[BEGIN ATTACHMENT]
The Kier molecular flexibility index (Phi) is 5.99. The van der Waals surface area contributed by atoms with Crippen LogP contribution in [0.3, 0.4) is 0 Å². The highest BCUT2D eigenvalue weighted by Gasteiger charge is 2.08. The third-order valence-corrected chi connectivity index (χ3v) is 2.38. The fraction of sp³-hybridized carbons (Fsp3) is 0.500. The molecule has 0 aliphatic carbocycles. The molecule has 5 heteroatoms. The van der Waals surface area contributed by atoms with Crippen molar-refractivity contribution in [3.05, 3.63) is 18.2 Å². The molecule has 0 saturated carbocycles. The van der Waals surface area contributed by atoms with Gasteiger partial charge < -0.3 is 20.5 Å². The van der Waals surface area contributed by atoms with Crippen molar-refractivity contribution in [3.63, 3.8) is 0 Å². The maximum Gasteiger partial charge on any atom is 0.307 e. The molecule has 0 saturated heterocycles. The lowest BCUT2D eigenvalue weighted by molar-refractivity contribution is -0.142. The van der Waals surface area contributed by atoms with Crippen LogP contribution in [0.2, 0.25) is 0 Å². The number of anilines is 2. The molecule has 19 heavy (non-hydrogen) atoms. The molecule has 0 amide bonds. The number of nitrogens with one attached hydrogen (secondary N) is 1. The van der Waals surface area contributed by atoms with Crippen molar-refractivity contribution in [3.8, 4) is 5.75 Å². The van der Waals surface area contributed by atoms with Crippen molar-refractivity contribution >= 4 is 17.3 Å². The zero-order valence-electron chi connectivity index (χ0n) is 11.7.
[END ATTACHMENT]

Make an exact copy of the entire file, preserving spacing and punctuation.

The Kier molecular flexibility index (Phi) is 5.99. The van der Waals surface area contributed by atoms with Crippen LogP contribution in [0.3, 0.4) is 0 Å². The highest BCUT2D eigenvalue weighted by Gasteiger charge is 2.08. The third-order valence-corrected chi connectivity index (χ3v) is 2.38. The fraction of sp³-hybridized carbons (Fsp3) is 0.500. The molecule has 0 aliphatic carbocycles. The molecule has 5 heteroatoms. The van der Waals surface area contributed by atoms with Crippen molar-refractivity contribution in [3.05, 3.63) is 18.2 Å². The molecule has 0 saturated carbocycles. The van der Waals surface area contributed by atoms with Gasteiger partial charge < -0.3 is 20.5 Å². The van der Waals surface area contributed by atoms with Crippen molar-refractivity contribution in [3.63, 3.8) is 0 Å². The maximum Gasteiger partial charge on any atom is 0.307 e. The molecule has 0 saturated heterocycles. The lowest BCUT2D eigenvalue weighted by molar-refractivity contribution is -0.142. The van der Waals surface area contributed by atoms with Crippen LogP contribution in [0.2, 0.25) is 0 Å². The number of anilines is 2. The molecule has 19 heavy (non-hydrogen) atoms. The molecule has 0 amide bonds. The number of nitrogens with one attached hydrogen (secondary N) is 1. The van der Waals surface area contributed by atoms with Crippen molar-refractivity contribution in [3.8, 4) is 5.75 Å². The van der Waals surface area contributed by atoms with Crippen molar-refractivity contribution >= 4 is 17.3 Å². The zero-order valence-electron chi connectivity index (χ0n) is 11.7.